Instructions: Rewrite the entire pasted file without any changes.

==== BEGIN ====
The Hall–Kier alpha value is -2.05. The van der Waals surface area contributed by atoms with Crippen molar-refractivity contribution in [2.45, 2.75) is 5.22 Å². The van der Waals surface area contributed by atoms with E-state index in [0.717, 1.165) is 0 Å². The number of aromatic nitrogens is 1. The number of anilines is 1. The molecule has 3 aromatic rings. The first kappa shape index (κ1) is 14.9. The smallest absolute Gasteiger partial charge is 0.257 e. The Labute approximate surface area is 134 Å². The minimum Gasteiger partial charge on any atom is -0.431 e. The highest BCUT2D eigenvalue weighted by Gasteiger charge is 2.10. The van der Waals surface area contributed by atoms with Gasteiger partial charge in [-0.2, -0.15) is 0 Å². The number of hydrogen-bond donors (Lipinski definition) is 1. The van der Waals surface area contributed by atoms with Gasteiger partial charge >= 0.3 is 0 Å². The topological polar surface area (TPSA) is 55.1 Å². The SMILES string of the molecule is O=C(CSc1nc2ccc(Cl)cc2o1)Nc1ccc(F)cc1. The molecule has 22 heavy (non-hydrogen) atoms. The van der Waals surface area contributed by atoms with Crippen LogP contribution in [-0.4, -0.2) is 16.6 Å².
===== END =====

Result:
The Hall–Kier alpha value is -2.05. The van der Waals surface area contributed by atoms with Crippen molar-refractivity contribution in [2.45, 2.75) is 5.22 Å². The van der Waals surface area contributed by atoms with E-state index in [0.717, 1.165) is 0 Å². The number of aromatic nitrogens is 1. The number of anilines is 1. The molecule has 3 aromatic rings. The first kappa shape index (κ1) is 14.9. The smallest absolute Gasteiger partial charge is 0.257 e. The Labute approximate surface area is 134 Å². The minimum Gasteiger partial charge on any atom is -0.431 e. The highest BCUT2D eigenvalue weighted by Gasteiger charge is 2.10. The van der Waals surface area contributed by atoms with Gasteiger partial charge in [-0.2, -0.15) is 0 Å². The number of hydrogen-bond donors (Lipinski definition) is 1. The van der Waals surface area contributed by atoms with Gasteiger partial charge >= 0.3 is 0 Å². The topological polar surface area (TPSA) is 55.1 Å². The SMILES string of the molecule is O=C(CSc1nc2ccc(Cl)cc2o1)Nc1ccc(F)cc1. The molecule has 22 heavy (non-hydrogen) atoms. The van der Waals surface area contributed by atoms with Crippen LogP contribution in [-0.4, -0.2) is 16.6 Å².